Navigation Links
Experts agree: Environmental standards needed for biofuels
Date:10/3/2008

EAST LANSING, Mich. The United States lacks the standards to ensure that producing biofuels from cellulose won't cause environmental harm, says a distinguished group of international scientists. But because the industry is so young, policymakers have an exceptional opportunity to develop incentive programs to ensure the industry doesn't harm the environment.

"Environmental standards are needed now, before the industry moves out of its research and development phase," said Phil Robertson, Michigan State University professor of crop and soil sciences and lead author of the paper "Sustainable Biofuels Redux" published in the Oct. 3 issue of the journal Science. "With production standards and incentive programs, cellulosic biofuel cropping systems could provide significant environmental benefits."

Currently, all the commercial ethanol produced in the United States is made from grain, primarily corn. Robertson said that science has shown that almost all intensive grain-based cropping systems, as currently managed, cause environmental harm. As director of the MSU Long-Term Ecological Research program at the Kellogg Biological Station, part of Robertson's research focuses on management practices that can reduce these negative effects.

"We can soften the environmental impacts by using strategies such as no-till farming to minimize erosion and planting cover crops to sequester carbon and reduce nitrogen and phosphorus run-off," he said. "But few farmers use all of the best available practices because there are limited incentives and many disincentives for them to do so. As the technology to make biofuels from cellulose is refined and commercialized, we believe it's crucial that the industry and legislators adopt policies that reward environmentally sustainable production practices for cellulosic biofuels. It's equally important for grain-based systems."

This is one of the first times such a large and diverse group of internationally recognized scientists have spoken with one voice on the issue. The 23 authors are some of the world's top ecologists, agronomists, conservation biologists and economists. The paper is the result of discussions that took place at a spring workshop on the environmental sustainability of biofuels sponsored by the Ecological Society of America.

"This was truly a collaborative effort," Robertson said. "There are strong and divergent scientific opinions on the sustainability of biofuel cropping systems. That this group, with its diverse backgrounds and professional experiences, can come to consensus is remarkable. Decision-makers should take notice."


'/>"/>

Contact: Jamie DePolo
depolo@msu.edu
609-354-8403
Michigan State University
Source:Eurekalert

Related biology news :

1. Leading experts cite poor health and nutrition as major barrier to education in developing world
2. Improving science, technology in Africa is aim as G-8, African, UN experts convene in Berlin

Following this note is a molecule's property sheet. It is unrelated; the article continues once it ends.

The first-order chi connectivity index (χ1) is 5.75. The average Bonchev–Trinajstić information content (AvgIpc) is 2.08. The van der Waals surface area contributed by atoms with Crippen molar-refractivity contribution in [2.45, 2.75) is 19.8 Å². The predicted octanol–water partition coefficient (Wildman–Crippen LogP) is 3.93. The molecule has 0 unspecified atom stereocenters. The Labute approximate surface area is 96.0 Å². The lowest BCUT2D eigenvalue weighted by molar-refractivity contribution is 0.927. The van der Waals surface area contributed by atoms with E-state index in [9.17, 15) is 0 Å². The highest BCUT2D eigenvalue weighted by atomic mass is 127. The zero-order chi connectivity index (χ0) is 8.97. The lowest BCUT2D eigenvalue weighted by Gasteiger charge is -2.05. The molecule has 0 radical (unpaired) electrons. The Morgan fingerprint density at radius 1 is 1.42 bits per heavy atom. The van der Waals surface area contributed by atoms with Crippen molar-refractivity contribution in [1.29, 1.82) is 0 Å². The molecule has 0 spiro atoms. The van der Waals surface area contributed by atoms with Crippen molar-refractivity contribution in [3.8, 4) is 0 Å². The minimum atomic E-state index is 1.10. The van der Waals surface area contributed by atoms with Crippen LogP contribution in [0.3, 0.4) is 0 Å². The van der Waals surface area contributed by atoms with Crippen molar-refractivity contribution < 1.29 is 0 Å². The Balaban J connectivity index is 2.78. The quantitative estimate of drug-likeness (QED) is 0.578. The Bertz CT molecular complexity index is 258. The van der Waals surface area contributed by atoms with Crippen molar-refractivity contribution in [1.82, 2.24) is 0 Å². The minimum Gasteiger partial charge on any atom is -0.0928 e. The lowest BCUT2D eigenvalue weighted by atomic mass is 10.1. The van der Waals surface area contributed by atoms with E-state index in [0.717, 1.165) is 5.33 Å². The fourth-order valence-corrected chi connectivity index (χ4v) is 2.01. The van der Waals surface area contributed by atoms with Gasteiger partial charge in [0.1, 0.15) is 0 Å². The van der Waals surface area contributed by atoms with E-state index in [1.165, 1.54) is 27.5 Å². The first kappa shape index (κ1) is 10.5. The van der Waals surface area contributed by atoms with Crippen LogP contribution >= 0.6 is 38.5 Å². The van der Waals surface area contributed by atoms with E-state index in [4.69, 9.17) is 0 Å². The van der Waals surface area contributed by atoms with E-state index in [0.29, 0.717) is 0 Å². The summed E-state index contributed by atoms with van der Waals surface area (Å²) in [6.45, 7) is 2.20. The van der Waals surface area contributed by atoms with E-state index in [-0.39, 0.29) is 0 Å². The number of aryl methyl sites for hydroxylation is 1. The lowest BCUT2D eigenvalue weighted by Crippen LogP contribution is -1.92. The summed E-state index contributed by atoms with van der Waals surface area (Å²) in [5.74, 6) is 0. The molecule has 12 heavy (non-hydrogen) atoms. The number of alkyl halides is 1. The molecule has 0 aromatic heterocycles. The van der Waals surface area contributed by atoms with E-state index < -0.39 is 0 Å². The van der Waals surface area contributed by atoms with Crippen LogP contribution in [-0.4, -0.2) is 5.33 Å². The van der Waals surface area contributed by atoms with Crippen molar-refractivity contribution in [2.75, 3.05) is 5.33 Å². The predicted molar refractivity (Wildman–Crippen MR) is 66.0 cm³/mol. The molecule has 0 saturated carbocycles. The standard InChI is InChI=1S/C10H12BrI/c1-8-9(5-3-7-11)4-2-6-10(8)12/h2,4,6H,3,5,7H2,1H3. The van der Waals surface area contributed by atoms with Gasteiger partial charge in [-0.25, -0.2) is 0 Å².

3. Less Arctic ice means higher risks, experts warn
4. Soil, conservation experts to reflect on Hurricane Katrina disaster
5. Now is Africas turn for a green revolution, global experts say
6. Agriculture experts meet in Beijing to examine impacts of food prices and climate change on farmers
7. Experts from Stevens, Merck, publish joint paper, Biosynthetic Studies of Platensimycin
8. Internationally recognized experts presents a complete overview on hydroecology and ecohydrology
9. Leading researchers and experts gather to discuss latest advancements in drug discovery
10. Experts prove the geochemical origin of part of the CO2 emissions in semiarid climates
11. Sudden ecosystem flips imperil worlds poorest regions, say water experts
Post Your Comments:
*Name:
*Comment:
*Email:
(Date:4/5/2017)... NEW YORK , April 5, 2017 ... security, is announcing that the server component of the ... is known for providing the end-to-end security architecture that ... customers. HYPR has already secured over 15 ... system makers including manufacturers of connected home product suites ...
(Date:3/30/2017)... ANGELES , March 30, 2017  On April ... Hack the Genome hackathon at Microsoft,s ... exciting two-day competition will focus on developing health and ... Hack the Genome is the ... been tremendous. The world,s largest companies in the genomics, ...
(Date:3/28/2017)... 28, 2017 The report "Video ... Monitors, Servers, Storage Devices), Software (Video Analytics, VMS), and ... Global Forecast to 2022", published by MarketsandMarkets, the market ... is projected to reach USD 75.64 Billion by 2022, ... The base year considered for the study is 2016 ...
Breaking Biology News(10 mins):
(Date:10/9/2017)... ... 09, 2017 , ... The Giving Tree Wellness Center announces ... needs of consumers who are incorporating medical marijuana into their wellness and health ... As operators of two successful Valley dispensaries, The Giving Tree’s two founders, Lilach ...
(Date:10/7/2017)... ... October 06, 2017 , ... ... for microscopy and surface analysis, Nanoscience Instruments is now expanding into Analytical ... broad range of contract analysis services for advanced applications. Services will leverage ...
(Date:10/7/2017)... , Oct. 6, 2017  The 2017 Nobel ... three scientists, Jacques Dubochet, Joachim Frank ... in cryo-electron microscopy (cryo-EM) have helped ... the structural biology community. The winners worked with ... now routinely produce highly resolved, three-dimensional images of ...
(Date:10/6/2017)... ... October 06, 2017 , ... On Tuesday, ... webinar on INSIGhT, the first-ever adaptive clinical trial for glioblastoma (GBM). The featured ... event is free and open to the public, but registration is required. , ...
Breaking Biology Technology: